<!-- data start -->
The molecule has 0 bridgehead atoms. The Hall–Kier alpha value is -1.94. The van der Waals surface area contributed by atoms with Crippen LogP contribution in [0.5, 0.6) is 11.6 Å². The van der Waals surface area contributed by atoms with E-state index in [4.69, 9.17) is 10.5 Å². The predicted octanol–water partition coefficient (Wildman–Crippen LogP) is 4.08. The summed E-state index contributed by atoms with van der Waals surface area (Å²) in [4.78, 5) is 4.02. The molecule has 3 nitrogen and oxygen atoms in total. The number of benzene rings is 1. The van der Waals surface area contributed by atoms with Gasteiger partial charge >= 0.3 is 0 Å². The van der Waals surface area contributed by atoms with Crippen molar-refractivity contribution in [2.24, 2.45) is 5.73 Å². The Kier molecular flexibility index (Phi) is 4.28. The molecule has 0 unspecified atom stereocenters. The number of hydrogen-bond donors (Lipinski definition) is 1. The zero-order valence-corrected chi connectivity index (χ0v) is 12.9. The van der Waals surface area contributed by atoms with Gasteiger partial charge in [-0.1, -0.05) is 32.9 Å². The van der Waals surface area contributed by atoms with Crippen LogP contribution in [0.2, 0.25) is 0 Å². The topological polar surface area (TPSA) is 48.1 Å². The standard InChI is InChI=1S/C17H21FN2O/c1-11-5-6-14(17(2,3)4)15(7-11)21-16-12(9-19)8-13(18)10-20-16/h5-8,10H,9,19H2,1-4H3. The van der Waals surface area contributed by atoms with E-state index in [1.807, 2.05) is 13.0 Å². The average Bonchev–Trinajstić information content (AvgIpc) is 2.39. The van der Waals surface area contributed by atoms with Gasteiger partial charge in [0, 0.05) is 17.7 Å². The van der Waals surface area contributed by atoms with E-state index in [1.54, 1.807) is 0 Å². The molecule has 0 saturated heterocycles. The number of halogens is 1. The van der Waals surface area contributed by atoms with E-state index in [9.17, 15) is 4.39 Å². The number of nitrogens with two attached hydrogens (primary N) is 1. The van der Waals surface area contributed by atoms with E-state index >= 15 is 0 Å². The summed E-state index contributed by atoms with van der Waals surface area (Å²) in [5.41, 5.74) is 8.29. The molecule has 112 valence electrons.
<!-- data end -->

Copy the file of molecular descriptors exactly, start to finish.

The molecule has 0 bridgehead atoms. The Hall–Kier alpha value is -1.94. The van der Waals surface area contributed by atoms with Crippen LogP contribution in [0.5, 0.6) is 11.6 Å². The van der Waals surface area contributed by atoms with E-state index in [4.69, 9.17) is 10.5 Å². The predicted octanol–water partition coefficient (Wildman–Crippen LogP) is 4.08. The summed E-state index contributed by atoms with van der Waals surface area (Å²) in [4.78, 5) is 4.02. The molecule has 3 nitrogen and oxygen atoms in total. The number of benzene rings is 1. The van der Waals surface area contributed by atoms with Gasteiger partial charge >= 0.3 is 0 Å². The van der Waals surface area contributed by atoms with Crippen molar-refractivity contribution in [2.24, 2.45) is 5.73 Å². The Kier molecular flexibility index (Phi) is 4.28. The molecule has 0 unspecified atom stereocenters. The number of hydrogen-bond donors (Lipinski definition) is 1. The zero-order valence-corrected chi connectivity index (χ0v) is 12.9. The van der Waals surface area contributed by atoms with Gasteiger partial charge in [-0.1, -0.05) is 32.9 Å². The van der Waals surface area contributed by atoms with Crippen LogP contribution in [0.2, 0.25) is 0 Å². The topological polar surface area (TPSA) is 48.1 Å². The standard InChI is InChI=1S/C17H21FN2O/c1-11-5-6-14(17(2,3)4)15(7-11)21-16-12(9-19)8-13(18)10-20-16/h5-8,10H,9,19H2,1-4H3. The van der Waals surface area contributed by atoms with E-state index in [1.807, 2.05) is 13.0 Å². The average Bonchev–Trinajstić information content (AvgIpc) is 2.39. The van der Waals surface area contributed by atoms with Gasteiger partial charge in [0, 0.05) is 17.7 Å². The van der Waals surface area contributed by atoms with E-state index in [1.54, 1.807) is 0 Å². The molecule has 0 saturated heterocycles. The number of halogens is 1. The van der Waals surface area contributed by atoms with E-state index in [9.17, 15) is 4.39 Å². The number of nitrogens with two attached hydrogens (primary N) is 1. The van der Waals surface area contributed by atoms with E-state index >= 15 is 0 Å². The summed E-state index contributed by atoms with van der Waals surface area (Å²) in [5.41, 5.74) is 8.29. The molecule has 112 valence electrons.